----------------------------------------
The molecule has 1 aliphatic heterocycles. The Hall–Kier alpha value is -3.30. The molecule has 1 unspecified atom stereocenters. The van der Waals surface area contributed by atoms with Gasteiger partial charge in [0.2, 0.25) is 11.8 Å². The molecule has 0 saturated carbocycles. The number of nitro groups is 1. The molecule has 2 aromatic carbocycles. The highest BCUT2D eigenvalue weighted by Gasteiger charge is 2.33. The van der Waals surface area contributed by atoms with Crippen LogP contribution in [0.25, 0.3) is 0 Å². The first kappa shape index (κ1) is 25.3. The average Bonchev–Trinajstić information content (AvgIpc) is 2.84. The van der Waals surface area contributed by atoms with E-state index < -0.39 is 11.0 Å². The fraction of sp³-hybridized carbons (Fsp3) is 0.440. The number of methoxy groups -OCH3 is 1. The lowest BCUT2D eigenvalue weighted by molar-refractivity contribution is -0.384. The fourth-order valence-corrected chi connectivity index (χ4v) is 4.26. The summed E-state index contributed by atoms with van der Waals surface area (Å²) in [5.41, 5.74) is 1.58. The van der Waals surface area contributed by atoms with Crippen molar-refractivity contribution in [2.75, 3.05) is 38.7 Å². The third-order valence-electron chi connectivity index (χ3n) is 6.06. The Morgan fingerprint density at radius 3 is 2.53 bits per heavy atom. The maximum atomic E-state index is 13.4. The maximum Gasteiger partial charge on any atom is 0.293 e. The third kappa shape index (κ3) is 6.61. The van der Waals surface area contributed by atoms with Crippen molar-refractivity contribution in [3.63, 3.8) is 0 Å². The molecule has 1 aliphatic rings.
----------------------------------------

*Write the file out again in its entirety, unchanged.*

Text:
The molecule has 1 aliphatic heterocycles. The Hall–Kier alpha value is -3.30. The molecule has 1 unspecified atom stereocenters. The van der Waals surface area contributed by atoms with Gasteiger partial charge in [0.2, 0.25) is 11.8 Å². The molecule has 0 saturated carbocycles. The number of nitro groups is 1. The molecule has 2 aromatic carbocycles. The highest BCUT2D eigenvalue weighted by Gasteiger charge is 2.33. The van der Waals surface area contributed by atoms with Crippen LogP contribution in [0.25, 0.3) is 0 Å². The first kappa shape index (κ1) is 25.3. The average Bonchev–Trinajstić information content (AvgIpc) is 2.84. The van der Waals surface area contributed by atoms with E-state index < -0.39 is 11.0 Å². The fraction of sp³-hybridized carbons (Fsp3) is 0.440. The number of methoxy groups -OCH3 is 1. The lowest BCUT2D eigenvalue weighted by molar-refractivity contribution is -0.384. The fourth-order valence-corrected chi connectivity index (χ4v) is 4.26. The summed E-state index contributed by atoms with van der Waals surface area (Å²) in [5.41, 5.74) is 1.58. The van der Waals surface area contributed by atoms with Crippen molar-refractivity contribution in [2.75, 3.05) is 38.7 Å². The third-order valence-electron chi connectivity index (χ3n) is 6.06. The Morgan fingerprint density at radius 3 is 2.53 bits per heavy atom. The maximum atomic E-state index is 13.4. The maximum Gasteiger partial charge on any atom is 0.293 e. The third kappa shape index (κ3) is 6.61. The van der Waals surface area contributed by atoms with Crippen molar-refractivity contribution in [3.63, 3.8) is 0 Å². The molecule has 1 aliphatic rings.